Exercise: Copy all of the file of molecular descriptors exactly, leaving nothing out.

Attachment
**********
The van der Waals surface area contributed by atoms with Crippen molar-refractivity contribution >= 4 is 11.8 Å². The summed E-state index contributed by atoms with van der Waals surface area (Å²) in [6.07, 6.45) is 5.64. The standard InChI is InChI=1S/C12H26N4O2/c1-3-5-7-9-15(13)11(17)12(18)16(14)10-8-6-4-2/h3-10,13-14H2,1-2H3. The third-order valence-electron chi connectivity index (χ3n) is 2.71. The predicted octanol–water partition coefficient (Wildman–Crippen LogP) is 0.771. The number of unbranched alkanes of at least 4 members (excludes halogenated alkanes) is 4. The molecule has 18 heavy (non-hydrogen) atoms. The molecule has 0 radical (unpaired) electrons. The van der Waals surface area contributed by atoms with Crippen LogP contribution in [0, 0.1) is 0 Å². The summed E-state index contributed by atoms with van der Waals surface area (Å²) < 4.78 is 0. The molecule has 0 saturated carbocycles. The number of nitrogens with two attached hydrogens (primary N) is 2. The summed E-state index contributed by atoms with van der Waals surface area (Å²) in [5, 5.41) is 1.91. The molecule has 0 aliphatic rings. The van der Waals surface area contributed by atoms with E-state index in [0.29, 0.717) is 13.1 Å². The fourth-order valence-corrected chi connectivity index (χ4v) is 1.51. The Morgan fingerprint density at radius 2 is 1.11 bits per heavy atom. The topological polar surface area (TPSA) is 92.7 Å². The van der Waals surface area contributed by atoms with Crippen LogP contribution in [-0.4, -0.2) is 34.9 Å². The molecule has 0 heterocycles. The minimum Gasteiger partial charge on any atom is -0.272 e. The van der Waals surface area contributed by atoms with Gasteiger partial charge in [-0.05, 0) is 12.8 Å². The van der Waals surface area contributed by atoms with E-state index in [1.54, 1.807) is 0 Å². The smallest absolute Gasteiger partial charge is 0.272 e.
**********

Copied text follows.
The van der Waals surface area contributed by atoms with Crippen molar-refractivity contribution >= 4 is 11.8 Å². The summed E-state index contributed by atoms with van der Waals surface area (Å²) in [6.07, 6.45) is 5.64. The standard InChI is InChI=1S/C12H26N4O2/c1-3-5-7-9-15(13)11(17)12(18)16(14)10-8-6-4-2/h3-10,13-14H2,1-2H3. The third-order valence-electron chi connectivity index (χ3n) is 2.71. The predicted octanol–water partition coefficient (Wildman–Crippen LogP) is 0.771. The number of unbranched alkanes of at least 4 members (excludes halogenated alkanes) is 4. The molecule has 18 heavy (non-hydrogen) atoms. The molecule has 0 radical (unpaired) electrons. The van der Waals surface area contributed by atoms with Crippen LogP contribution in [0, 0.1) is 0 Å². The summed E-state index contributed by atoms with van der Waals surface area (Å²) < 4.78 is 0. The molecule has 0 saturated carbocycles. The number of nitrogens with two attached hydrogens (primary N) is 2. The summed E-state index contributed by atoms with van der Waals surface area (Å²) in [5, 5.41) is 1.91. The molecule has 0 aliphatic rings. The van der Waals surface area contributed by atoms with E-state index in [0.29, 0.717) is 13.1 Å². The fourth-order valence-corrected chi connectivity index (χ4v) is 1.51. The Morgan fingerprint density at radius 2 is 1.11 bits per heavy atom. The topological polar surface area (TPSA) is 92.7 Å². The van der Waals surface area contributed by atoms with Crippen LogP contribution in [-0.4, -0.2) is 34.9 Å². The molecule has 0 heterocycles. The minimum Gasteiger partial charge on any atom is -0.272 e. The van der Waals surface area contributed by atoms with Gasteiger partial charge in [-0.05, 0) is 12.8 Å². The van der Waals surface area contributed by atoms with E-state index in [1.54, 1.807) is 0 Å². The smallest absolute Gasteiger partial charge is 0.272 e.